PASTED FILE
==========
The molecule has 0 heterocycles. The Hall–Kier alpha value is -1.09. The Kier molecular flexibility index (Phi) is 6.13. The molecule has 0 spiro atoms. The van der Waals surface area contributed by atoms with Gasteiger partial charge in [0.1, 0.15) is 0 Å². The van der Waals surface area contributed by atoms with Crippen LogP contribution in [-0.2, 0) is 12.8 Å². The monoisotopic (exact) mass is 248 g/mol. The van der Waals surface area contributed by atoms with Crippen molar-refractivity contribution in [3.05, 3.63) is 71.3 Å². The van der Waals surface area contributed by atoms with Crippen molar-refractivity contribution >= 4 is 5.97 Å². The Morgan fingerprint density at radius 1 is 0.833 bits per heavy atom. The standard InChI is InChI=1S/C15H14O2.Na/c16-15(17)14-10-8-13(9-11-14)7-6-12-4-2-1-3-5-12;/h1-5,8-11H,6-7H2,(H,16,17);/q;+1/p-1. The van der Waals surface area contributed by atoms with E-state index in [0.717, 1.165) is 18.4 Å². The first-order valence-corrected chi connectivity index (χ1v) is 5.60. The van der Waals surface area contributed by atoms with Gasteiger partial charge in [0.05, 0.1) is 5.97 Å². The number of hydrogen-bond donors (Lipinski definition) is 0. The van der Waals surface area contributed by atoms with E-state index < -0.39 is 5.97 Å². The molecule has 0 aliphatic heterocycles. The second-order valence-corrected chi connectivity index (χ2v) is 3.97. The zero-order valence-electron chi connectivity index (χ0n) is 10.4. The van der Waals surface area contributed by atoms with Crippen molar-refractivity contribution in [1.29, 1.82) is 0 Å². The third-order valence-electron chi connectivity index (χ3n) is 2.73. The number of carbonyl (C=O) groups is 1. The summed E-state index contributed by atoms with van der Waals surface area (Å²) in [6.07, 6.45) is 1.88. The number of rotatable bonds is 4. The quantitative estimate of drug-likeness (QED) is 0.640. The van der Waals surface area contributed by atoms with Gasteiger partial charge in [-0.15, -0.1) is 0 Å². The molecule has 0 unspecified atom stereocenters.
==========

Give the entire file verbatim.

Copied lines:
The molecule has 0 heterocycles. The Hall–Kier alpha value is -1.09. The Kier molecular flexibility index (Phi) is 6.13. The molecule has 0 spiro atoms. The van der Waals surface area contributed by atoms with Gasteiger partial charge in [0.1, 0.15) is 0 Å². The van der Waals surface area contributed by atoms with Crippen LogP contribution in [-0.2, 0) is 12.8 Å². The monoisotopic (exact) mass is 248 g/mol. The van der Waals surface area contributed by atoms with Crippen molar-refractivity contribution in [3.05, 3.63) is 71.3 Å². The van der Waals surface area contributed by atoms with Crippen molar-refractivity contribution >= 4 is 5.97 Å². The Morgan fingerprint density at radius 1 is 0.833 bits per heavy atom. The standard InChI is InChI=1S/C15H14O2.Na/c16-15(17)14-10-8-13(9-11-14)7-6-12-4-2-1-3-5-12;/h1-5,8-11H,6-7H2,(H,16,17);/q;+1/p-1. The van der Waals surface area contributed by atoms with E-state index in [0.717, 1.165) is 18.4 Å². The first-order valence-corrected chi connectivity index (χ1v) is 5.60. The van der Waals surface area contributed by atoms with Gasteiger partial charge in [0.05, 0.1) is 5.97 Å². The number of hydrogen-bond donors (Lipinski definition) is 0. The van der Waals surface area contributed by atoms with E-state index < -0.39 is 5.97 Å². The molecule has 0 aliphatic heterocycles. The second-order valence-corrected chi connectivity index (χ2v) is 3.97. The zero-order valence-electron chi connectivity index (χ0n) is 10.4. The van der Waals surface area contributed by atoms with Crippen molar-refractivity contribution in [1.29, 1.82) is 0 Å². The third-order valence-electron chi connectivity index (χ3n) is 2.73. The number of carbonyl (C=O) groups is 1. The summed E-state index contributed by atoms with van der Waals surface area (Å²) in [6.07, 6.45) is 1.88. The number of rotatable bonds is 4. The quantitative estimate of drug-likeness (QED) is 0.640. The van der Waals surface area contributed by atoms with Gasteiger partial charge in [-0.15, -0.1) is 0 Å². The molecule has 0 unspecified atom stereocenters.